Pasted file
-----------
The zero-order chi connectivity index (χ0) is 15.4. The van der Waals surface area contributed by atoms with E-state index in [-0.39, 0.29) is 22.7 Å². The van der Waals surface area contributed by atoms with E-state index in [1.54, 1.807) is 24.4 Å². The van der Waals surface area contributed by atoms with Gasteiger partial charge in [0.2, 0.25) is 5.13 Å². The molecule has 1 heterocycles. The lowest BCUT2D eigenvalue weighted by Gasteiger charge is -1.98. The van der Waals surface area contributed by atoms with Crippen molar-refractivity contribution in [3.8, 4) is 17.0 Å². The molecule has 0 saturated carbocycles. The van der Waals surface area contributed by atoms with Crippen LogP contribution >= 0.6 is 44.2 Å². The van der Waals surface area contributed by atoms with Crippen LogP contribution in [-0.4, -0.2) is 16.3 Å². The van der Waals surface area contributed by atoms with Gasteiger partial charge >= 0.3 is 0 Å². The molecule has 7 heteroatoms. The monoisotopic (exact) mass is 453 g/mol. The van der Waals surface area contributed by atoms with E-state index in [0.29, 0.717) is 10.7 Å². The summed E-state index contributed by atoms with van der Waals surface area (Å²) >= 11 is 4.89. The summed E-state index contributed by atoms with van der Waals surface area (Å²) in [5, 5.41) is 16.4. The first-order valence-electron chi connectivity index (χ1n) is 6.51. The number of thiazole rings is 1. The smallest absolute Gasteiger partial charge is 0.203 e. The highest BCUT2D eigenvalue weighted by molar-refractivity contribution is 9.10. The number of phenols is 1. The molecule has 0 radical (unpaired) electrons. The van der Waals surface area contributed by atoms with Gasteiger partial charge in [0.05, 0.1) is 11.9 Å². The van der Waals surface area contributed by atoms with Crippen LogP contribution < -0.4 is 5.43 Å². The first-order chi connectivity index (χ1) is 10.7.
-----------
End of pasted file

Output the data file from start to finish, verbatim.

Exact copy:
The zero-order chi connectivity index (χ0) is 15.4. The van der Waals surface area contributed by atoms with E-state index in [-0.39, 0.29) is 22.7 Å². The van der Waals surface area contributed by atoms with E-state index in [1.54, 1.807) is 24.4 Å². The van der Waals surface area contributed by atoms with Gasteiger partial charge in [0.2, 0.25) is 5.13 Å². The molecule has 1 heterocycles. The lowest BCUT2D eigenvalue weighted by Gasteiger charge is -1.98. The van der Waals surface area contributed by atoms with Crippen molar-refractivity contribution in [3.8, 4) is 17.0 Å². The molecule has 0 saturated carbocycles. The van der Waals surface area contributed by atoms with Crippen LogP contribution >= 0.6 is 44.2 Å². The van der Waals surface area contributed by atoms with Crippen LogP contribution in [-0.4, -0.2) is 16.3 Å². The van der Waals surface area contributed by atoms with Gasteiger partial charge >= 0.3 is 0 Å². The molecule has 7 heteroatoms. The monoisotopic (exact) mass is 453 g/mol. The van der Waals surface area contributed by atoms with E-state index in [0.29, 0.717) is 10.7 Å². The summed E-state index contributed by atoms with van der Waals surface area (Å²) >= 11 is 4.89. The summed E-state index contributed by atoms with van der Waals surface area (Å²) in [5, 5.41) is 16.4. The first-order valence-electron chi connectivity index (χ1n) is 6.51. The number of thiazole rings is 1. The smallest absolute Gasteiger partial charge is 0.203 e. The highest BCUT2D eigenvalue weighted by molar-refractivity contribution is 9.10. The number of phenols is 1. The molecule has 0 radical (unpaired) electrons. The van der Waals surface area contributed by atoms with Gasteiger partial charge in [0.05, 0.1) is 11.9 Å². The van der Waals surface area contributed by atoms with Crippen LogP contribution < -0.4 is 5.43 Å². The first-order chi connectivity index (χ1) is 10.7.